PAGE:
Spring is in the valleys, that’s for sure. The grass is turning green and evidence of winter has pretty much disappeared. But what’s it like in the higher elevations?
For some of us, this is an awkward time of year when we still want to enjoy a couple more months snowmobiling up high but we’re also looking to break out our side-by-sides for the lower areas of the mountain.
In eastern Idaho, the snow line is bouncing between 6,000-7,000 feet elevation, depending on the terrain and direction of the slope. But the question persisted: Are the roads passable yet?
The best way to know for sure was to grab the Polaris RZR 1000 and go take a look. On April 4 we unloaded at Kepps Crossing (about 15 miles east of Idaho Falls, ID) and headed east toward Skyline Ridge. The road was clear to about three miles east of the Fall Creek Road before the snow drifts encouraged us to retreat before it became work.
For the most part the road was dry with just a few mud puddles scattered along the way in some low spots where the snow melt collected. Skyline Ridge is a windy area that usually doesn’t keep a lot of snow. So for the most part, even though the elevation climbs up to around 7,000 feet, the road is open. The problem drifts are usually located in shaded areas protected from the wind.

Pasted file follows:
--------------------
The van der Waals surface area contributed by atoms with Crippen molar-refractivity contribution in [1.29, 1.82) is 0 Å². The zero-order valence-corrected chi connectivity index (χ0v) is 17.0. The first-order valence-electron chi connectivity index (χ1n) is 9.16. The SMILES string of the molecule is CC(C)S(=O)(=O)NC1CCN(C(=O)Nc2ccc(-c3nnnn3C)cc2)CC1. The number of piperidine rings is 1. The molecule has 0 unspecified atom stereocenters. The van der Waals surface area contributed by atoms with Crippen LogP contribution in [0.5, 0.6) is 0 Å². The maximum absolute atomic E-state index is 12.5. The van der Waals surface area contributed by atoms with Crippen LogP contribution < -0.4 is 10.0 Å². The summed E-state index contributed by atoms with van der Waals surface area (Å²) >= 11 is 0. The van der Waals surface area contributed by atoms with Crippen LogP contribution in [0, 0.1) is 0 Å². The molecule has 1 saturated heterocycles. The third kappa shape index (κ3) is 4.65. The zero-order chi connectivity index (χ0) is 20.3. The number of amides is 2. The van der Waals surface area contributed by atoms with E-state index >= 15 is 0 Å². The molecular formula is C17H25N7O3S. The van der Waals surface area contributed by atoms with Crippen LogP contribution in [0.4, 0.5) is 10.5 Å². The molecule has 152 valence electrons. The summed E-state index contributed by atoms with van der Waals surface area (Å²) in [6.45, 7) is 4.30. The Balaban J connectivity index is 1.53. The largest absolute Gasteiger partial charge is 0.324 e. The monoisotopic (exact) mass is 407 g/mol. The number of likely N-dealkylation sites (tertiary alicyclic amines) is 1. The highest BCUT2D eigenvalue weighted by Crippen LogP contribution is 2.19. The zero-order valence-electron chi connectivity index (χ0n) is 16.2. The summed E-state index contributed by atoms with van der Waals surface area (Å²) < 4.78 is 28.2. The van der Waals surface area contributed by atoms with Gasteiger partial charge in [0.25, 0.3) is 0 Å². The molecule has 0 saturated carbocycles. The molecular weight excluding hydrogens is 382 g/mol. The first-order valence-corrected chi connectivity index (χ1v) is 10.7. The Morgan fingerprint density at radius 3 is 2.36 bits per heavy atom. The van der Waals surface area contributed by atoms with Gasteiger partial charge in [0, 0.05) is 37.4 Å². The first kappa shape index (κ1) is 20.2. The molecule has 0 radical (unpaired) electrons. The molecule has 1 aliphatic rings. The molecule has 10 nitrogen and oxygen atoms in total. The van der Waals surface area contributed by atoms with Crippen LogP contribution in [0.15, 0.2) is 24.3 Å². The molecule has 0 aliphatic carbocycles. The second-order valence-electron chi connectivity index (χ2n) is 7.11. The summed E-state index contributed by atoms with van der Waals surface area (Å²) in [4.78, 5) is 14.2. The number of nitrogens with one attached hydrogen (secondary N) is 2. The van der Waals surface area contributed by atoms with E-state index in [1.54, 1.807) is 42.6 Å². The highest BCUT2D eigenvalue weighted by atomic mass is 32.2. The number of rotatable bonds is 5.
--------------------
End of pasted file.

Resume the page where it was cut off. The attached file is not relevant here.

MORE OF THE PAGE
It would likely be another couple of weeks before the top end of Skyline is accessible. And even then you’re likely to find some issues with snow drifts in the forested areas near Flag Knoll. The top portion of the Fall Creek Road was also drifted in and will likely hold its snow for another 10 days or so.
We also decided to take a quick jaunt up Dan Creek, which heads south off the Kepps Crossing Road.
The north end of the Dan Creek Road is in great condition, totally clear from snow. Only when you come out on top where it connects to Sawmill do you encounter snow drifts. It looked like the Bonneville Country crew was trying to plow the snow off the road in order to dry them out before the ranchers start moving in with their cows.
The snow level was at 7,000 feet but the road looked as though it was passable in the open areas. It’s likely still snowbound in the trees and shaded areas.
We’ll try to update you on the road conditions within the next couple of weeks. But then, it may be more enjoyable for some to go out “scouting” on your own.